Veronica With Four Eyes

Mainstream Technology and Low Vision: eReaders

While many people associate assistive technology with specialized devices that are expensive or hard to find, many mainstream technology devices have started supporting accessibility features and built-in assistive technology that can make specialty tools more financially and publicly accessible for all. One of my favorite examples of this is the eReader, which has revolutionized how I access printed materials and given me access to more books than I ever could find in the large print section at the library. Here are features to look for when buying an eReader for users with vision loss, as part of my ongoing Mainstream Technology and Low Vision post series.

Screen type- LCD vs eInk display

eReaders traditionally come with one of two types of displays, LCD and eInk. LCD displays are similar to the displays found on smartphones and tablet computers and are optimized for reading in indoor environments or areas with limited lighting, while eInk displays mimic the appearance of a book page and are optimized for use with other environmental lighting such as a lamp or outdoor reading. Some eInk displays may have an optional backlight feature for providing additional illumination. In general, eInk devices offer a longer battery life compared to LCD devices.

Personally, I prefer to use devices with an eInk display, because I can read on them for longer periods of time without eye strain compared to an LCD screen. I typically read novels and other books that have limited visual content on my eReader, so the paper-like black and white display works well for this type of content. If I want to read something that has a lot of visual detail, I will read it on my tablet.

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Screen size

The most common screen size for eReaders is six inches, and devices that have this screen size are close in size to a traditional paperback book. Larger and smaller screen sizes are available, and users can adjust the margins of text on their device to narrow the viewing window if needed. My current eReader has a screen size of around eight inches, though there are devices that offer up to a 10 inch eInk or LCD display as well.

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Font sizes and formatting options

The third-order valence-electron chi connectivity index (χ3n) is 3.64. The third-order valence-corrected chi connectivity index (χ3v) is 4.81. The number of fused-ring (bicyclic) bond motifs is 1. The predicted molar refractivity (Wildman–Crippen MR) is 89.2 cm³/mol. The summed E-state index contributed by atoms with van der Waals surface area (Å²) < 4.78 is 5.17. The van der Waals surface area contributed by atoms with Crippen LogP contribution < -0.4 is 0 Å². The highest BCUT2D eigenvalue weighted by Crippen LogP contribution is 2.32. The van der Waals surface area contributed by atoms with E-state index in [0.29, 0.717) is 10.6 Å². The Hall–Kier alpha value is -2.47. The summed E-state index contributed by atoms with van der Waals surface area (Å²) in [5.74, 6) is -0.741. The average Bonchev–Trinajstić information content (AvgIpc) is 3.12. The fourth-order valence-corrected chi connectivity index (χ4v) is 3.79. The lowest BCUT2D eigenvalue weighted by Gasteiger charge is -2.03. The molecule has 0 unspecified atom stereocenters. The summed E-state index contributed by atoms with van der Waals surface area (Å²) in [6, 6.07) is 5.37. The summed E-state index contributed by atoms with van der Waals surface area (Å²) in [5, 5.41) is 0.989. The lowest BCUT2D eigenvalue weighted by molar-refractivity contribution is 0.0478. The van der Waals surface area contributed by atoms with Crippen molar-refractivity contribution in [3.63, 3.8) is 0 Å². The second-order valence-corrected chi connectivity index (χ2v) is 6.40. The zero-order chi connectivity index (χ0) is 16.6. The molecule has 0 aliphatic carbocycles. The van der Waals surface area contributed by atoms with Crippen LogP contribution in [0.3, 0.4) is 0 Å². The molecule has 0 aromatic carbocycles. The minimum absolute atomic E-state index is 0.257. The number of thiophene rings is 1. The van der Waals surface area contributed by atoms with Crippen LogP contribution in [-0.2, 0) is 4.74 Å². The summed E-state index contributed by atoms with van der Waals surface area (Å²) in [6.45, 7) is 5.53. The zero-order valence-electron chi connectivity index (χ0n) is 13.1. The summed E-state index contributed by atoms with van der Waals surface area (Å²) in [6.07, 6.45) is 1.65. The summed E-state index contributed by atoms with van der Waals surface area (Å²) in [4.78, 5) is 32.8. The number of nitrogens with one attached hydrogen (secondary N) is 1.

One of the main reasons why I love my eReader so much is because I can adjust the font size of any digital book to a size can read it at, as well as adjust other formatting details. While exact features may vary from brand to brand, eReaders generally support the following customizable display options:

  • Large font sizes, typically up to size 48-pt font on eInk displays
  • Adjustable line spacing
  • Adjustable margins
  • Support for a selection of different fonts, including serif, sans serif, and OpenDyslexic fonts
  • Line justification

eReaders with a LED display also give users the option to change the page color and adjust screen brightness. These settings can be configured within the Text Options menu, which can be accessed from the reading toolbar inside any book.

Screen reader/text-to-speech support

Screen reader support and text-to-speech are generally not available for eReaders, though these features may be available within other eReading applications for Android and iOS. Some LCD devices like the Kindle Fire have text-to-speech support, but I would recommend using an iOS or Android application over an eReader for people who use screen readers or prefer to listen to content.

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Ability to add EPUBs from outside sources

I download EPUB books from Bookshare, an online accessible library for people with print disabilities, so it’s critical that my eReader has the ability to let me download books from an outside source. I add books to my eReader by connecting the device to my computer via USB, and copying files using the File Explorer application. Bookshare books do not require any additional software or converting tools to be added to an eReader, provided that the user downloads books in an EPUB format.

As of 2022, Kindle eReaders now support EPUB file formats, but has not made the process very straightforward for loading them onto devices. The most reliable method I’ve used is using the “email file to Kindle device” option, which allows users to send files to their device’s unique email address and have them automatically loaded into the device library.

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Additional applications

Most eInk displays do not support additional applications or internet access beyond accessing the device bookstore. LCD devices typically support additional reading applications such as Libby for libraries as well as web browsing capabilities.

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Summary of features to consider when buying an eReader with low vision

  • Screen type. LCD displays mimic tablets/computers and provie a backlit display that can be read in low lighting environments, while eInk displays mimic paper and rely on environmental lighting
  • Screen size. The most common screen size for eReaders is six inches
  • Font size and formatting options. Users can customize the text size, font style, spacing, margins, and line justification for books on their eReader. Most eReaders do not support text-to-speech or screen readers
  • Ability to add books from outside sources. Ensure that the device supports EPUBs if users are interesting in downloading books from outside of the device’s bookstore
  • Support for additional applications. eInk devices typically do not support additional reading applications, while LCD devices do

Mainstream Technology and Low Vision: eReaders. Device Features to consider when buying an eReader with low vision. Part of Mainstream Technology and Low Vision series.